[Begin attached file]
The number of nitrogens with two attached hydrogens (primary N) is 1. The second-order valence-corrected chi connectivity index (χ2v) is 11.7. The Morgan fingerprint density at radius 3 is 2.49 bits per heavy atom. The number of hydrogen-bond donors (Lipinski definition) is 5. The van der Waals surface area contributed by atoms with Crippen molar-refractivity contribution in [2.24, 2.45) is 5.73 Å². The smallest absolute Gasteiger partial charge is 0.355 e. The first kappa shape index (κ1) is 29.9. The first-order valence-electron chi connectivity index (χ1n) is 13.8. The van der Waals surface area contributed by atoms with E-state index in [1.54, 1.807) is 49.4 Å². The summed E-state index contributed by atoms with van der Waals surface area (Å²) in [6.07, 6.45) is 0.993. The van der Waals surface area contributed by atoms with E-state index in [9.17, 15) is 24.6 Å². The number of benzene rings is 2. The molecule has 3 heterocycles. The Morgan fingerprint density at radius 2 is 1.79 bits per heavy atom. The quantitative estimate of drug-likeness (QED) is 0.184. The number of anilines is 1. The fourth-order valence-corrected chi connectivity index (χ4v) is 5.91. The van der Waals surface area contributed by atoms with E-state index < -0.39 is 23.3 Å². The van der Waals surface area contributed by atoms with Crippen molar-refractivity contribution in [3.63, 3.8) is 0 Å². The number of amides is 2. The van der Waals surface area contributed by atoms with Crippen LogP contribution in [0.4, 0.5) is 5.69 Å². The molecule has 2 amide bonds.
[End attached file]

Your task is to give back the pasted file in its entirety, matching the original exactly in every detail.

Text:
The number of nitrogens with two attached hydrogens (primary N) is 1. The second-order valence-corrected chi connectivity index (χ2v) is 11.7. The Morgan fingerprint density at radius 3 is 2.49 bits per heavy atom. The number of hydrogen-bond donors (Lipinski definition) is 5. The van der Waals surface area contributed by atoms with Crippen molar-refractivity contribution in [2.24, 2.45) is 5.73 Å². The smallest absolute Gasteiger partial charge is 0.355 e. The first kappa shape index (κ1) is 29.9. The first-order valence-electron chi connectivity index (χ1n) is 13.8. The van der Waals surface area contributed by atoms with E-state index in [1.54, 1.807) is 49.4 Å². The summed E-state index contributed by atoms with van der Waals surface area (Å²) in [6.07, 6.45) is 0.993. The van der Waals surface area contributed by atoms with E-state index in [9.17, 15) is 24.6 Å². The number of benzene rings is 2. The molecule has 3 heterocycles. The Morgan fingerprint density at radius 2 is 1.79 bits per heavy atom. The quantitative estimate of drug-likeness (QED) is 0.184. The number of anilines is 1. The fourth-order valence-corrected chi connectivity index (χ4v) is 5.91. The van der Waals surface area contributed by atoms with E-state index < -0.39 is 23.3 Å². The van der Waals surface area contributed by atoms with Crippen molar-refractivity contribution in [3.63, 3.8) is 0 Å². The number of amides is 2. The van der Waals surface area contributed by atoms with Crippen LogP contribution in [0.4, 0.5) is 5.69 Å². The molecule has 2 amide bonds.